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Ruifeng Liu, Xueping Yu, Anders Wallqvist
Chemical toxicity is conventionally evaluated in animal models. However, animal models are resource intensive; moreover, they face ethical and scientific challenges because the outcomes obtained by animal testing may not correlate with human responses. To develop an alternative method for assessing chemical toxicity, we investigated the feasibility of using chemical-induced genome-wide expression changes in cultured human cells to predict the potential of a chemical to cause specific organ injuries in humans...
October 21, 2016: Chemical Research in Toxicology
Seon Ah Cha, Jae Seung Yun, Tae Seok Lim, Yoon Goo Kang, Kang Min Lee, Ki Ho Song, Ki Dong Yoo, Yong Moon Park, Seung Hyun Ko, Yu Bae Ahn
BACKGROUND: We investigated an association between baseline heart rate-corrected QT (QTc) interval before severe hypoglycemia (SH) and prolongation of QTc interval during SH in patients with type 2 diabetes mellitus (T2DM). METHODS: Between January 2004 and June 2014, 208 patients with T2DM, who visited the emergency department because of SH and underwent standard 12-lead electrocardiography within the 6-month period before SH were consecutively enrolled. The QTc interval was analyzed during the incidence of SH, and 6 months before and after SH...
October 5, 2016: Diabetes & Metabolism Journal
Worawan B Limpitikul, Ivy E Dick, David Tester, Nicole J Boczek, Pattraranee Limphong, Wanjun Yang, Myoung Hyun Choi, Jennifer Babich, Deborah DiSilvestre, Ronald J Kanter, Gordon F Tomaselli, Michael J Ackerman, David Yue
RATIONALE: Calmodulinopathies comprise a new category of potentially life-threatening genetic arrhythmia syndromes capable of producing severe long QT syndrome (LQTS) with mutations involving either CALM1, CALM2, or CALM3 The underlying basis of this form of LQTS is a disruption of Ca(2+)/CaM-dependent inactivation (CDI) of L-type Ca(2+) channels (LTCCs). OBJECTIVE: To gain insight into the mechanistic underpinnings of calmodulinopathies and devise new therapeutic strategies for the treatment of this form of LQTS...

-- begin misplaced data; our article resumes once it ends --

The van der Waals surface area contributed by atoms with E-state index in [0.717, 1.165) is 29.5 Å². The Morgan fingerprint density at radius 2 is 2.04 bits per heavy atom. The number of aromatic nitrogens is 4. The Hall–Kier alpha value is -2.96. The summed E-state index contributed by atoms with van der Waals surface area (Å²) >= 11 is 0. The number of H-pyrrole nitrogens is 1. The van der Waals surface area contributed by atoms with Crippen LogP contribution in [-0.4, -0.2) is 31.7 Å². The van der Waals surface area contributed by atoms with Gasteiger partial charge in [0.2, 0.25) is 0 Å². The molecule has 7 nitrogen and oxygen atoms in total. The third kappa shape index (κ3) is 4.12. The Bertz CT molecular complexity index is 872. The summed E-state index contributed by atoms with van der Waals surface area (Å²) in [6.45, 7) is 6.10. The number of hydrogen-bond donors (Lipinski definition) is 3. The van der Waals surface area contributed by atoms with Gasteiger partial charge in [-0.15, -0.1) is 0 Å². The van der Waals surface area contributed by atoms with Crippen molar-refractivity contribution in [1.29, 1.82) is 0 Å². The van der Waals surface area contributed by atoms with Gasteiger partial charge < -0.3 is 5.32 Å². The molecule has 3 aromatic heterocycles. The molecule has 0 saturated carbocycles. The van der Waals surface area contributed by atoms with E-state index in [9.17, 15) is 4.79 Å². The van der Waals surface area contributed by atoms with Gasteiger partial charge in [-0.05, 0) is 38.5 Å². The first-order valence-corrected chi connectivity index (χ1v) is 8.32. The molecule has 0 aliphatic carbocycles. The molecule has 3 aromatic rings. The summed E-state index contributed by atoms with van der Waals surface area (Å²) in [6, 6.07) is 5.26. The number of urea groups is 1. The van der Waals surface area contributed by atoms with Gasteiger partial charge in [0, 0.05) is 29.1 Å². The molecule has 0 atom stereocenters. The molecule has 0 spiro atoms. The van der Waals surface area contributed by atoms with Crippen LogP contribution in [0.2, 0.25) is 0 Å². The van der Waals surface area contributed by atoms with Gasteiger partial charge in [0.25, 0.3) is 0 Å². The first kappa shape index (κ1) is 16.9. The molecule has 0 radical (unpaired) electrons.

October 20, 2016: Circulation Research
Xiaodong Huang, Tae Yun Kim, Gideon Koren, Bum-Rak Choi, Zhilin Qu
The occurrence of early afterdepolarizations (EADs) and increased dispersion of repolarization are two known factors for arrhythmogenesis in long QT syndrome. However, increased dispersion of repolarization tends to suppress EADs due to the source-sink effect, and thus how the two competing factors cause initiation of arrhythmias remains incompletely understood. Here we used optical mapping and computer simulation to investigate the mechanisms underlying spontaneous initiation of arrhythmias in type 2 long QT (LQT2) syndrome...
October 7, 2016: American Journal of Physiology. Heart and Circulatory Physiology
Abdunoor M Kabanywanyi, Rita Baiden, Ali M Ali, Muhidin K Mahende, Bernhards R Ogutu, Abraham Oduro, Halidou Tinto, Margaret Gyapong, Ali Sie, Esperanca Sevene, Eusebio Macete, Seth Owusu-Agyei, Alex Adjei, Guillaume Compaoré, Innocent Valea, Isaac Osei, Abena Yawson, Martin Adjuik, Raymond Akparibo, Mwaka A Kakolwa, Salim Abdulla, Fred Binka
The antimalarial drug piperaquine is associated with delayed ventricular depolarization, causing prolonged QT interval (time taken for ventricular de-polarisation and re-polarisation). There is a lack of safety data regarding dihydroartemisinin/piperaquine (DHA/PPQ) for the treatment of uncomplicated malaria, which has limited its use. We created a platform where electrocardiograms (ECG) were performed in public hospitals for the safety assessment of DHA/PPQ, at baseline before the use of dihydroartemisinin/piperaquine (Eurartesim®), and on day 3 (before and after administration of the final dose) and day 7 post-administration...
2016: PloS One
Takehito Kondo, Ichiro Hisatome, Shouichi Yoshimura, Endang Mahati, Tomomi Notsu, Peili Li, Kazuhiko Iitsuka, Masaru Kato, Kazuyoshi Ogura, Junichiro Miake, Takeshi Aiba, Wataru Shimizu, Yasutaka Kurata, Shinji Sakata, Naoe Nakasone, Haruaki Ninomiya, Akira Nakai, Katsumi Higaki, Yasushi Kawata, Yasuaki Shirayoshi, Akio Yoshida, Kazuhiro Yamamoto
BACKGROUND: The human ether-a-go-go-related gene (HERG) encodes the α-subunit of rapidly activating delayed-rectifier potassium channels. Mutations in this gene cause long QT syndrome type 2 (LQT2). In most cases, mutations reduce the stability of the channel protein, which can be restored by heat shock (HS). METHODS: We identified the novel mutant A78T-HERG in a patient with LQT2. The purpose of the current study was to characterize this mutant protein and test whether HS and heat shock factors (HSFs) could stabilize the mutant protein...
October 2016: Journal of Arrhythmia
Nobuyuki Murakoshi, Kazutaka Aonuma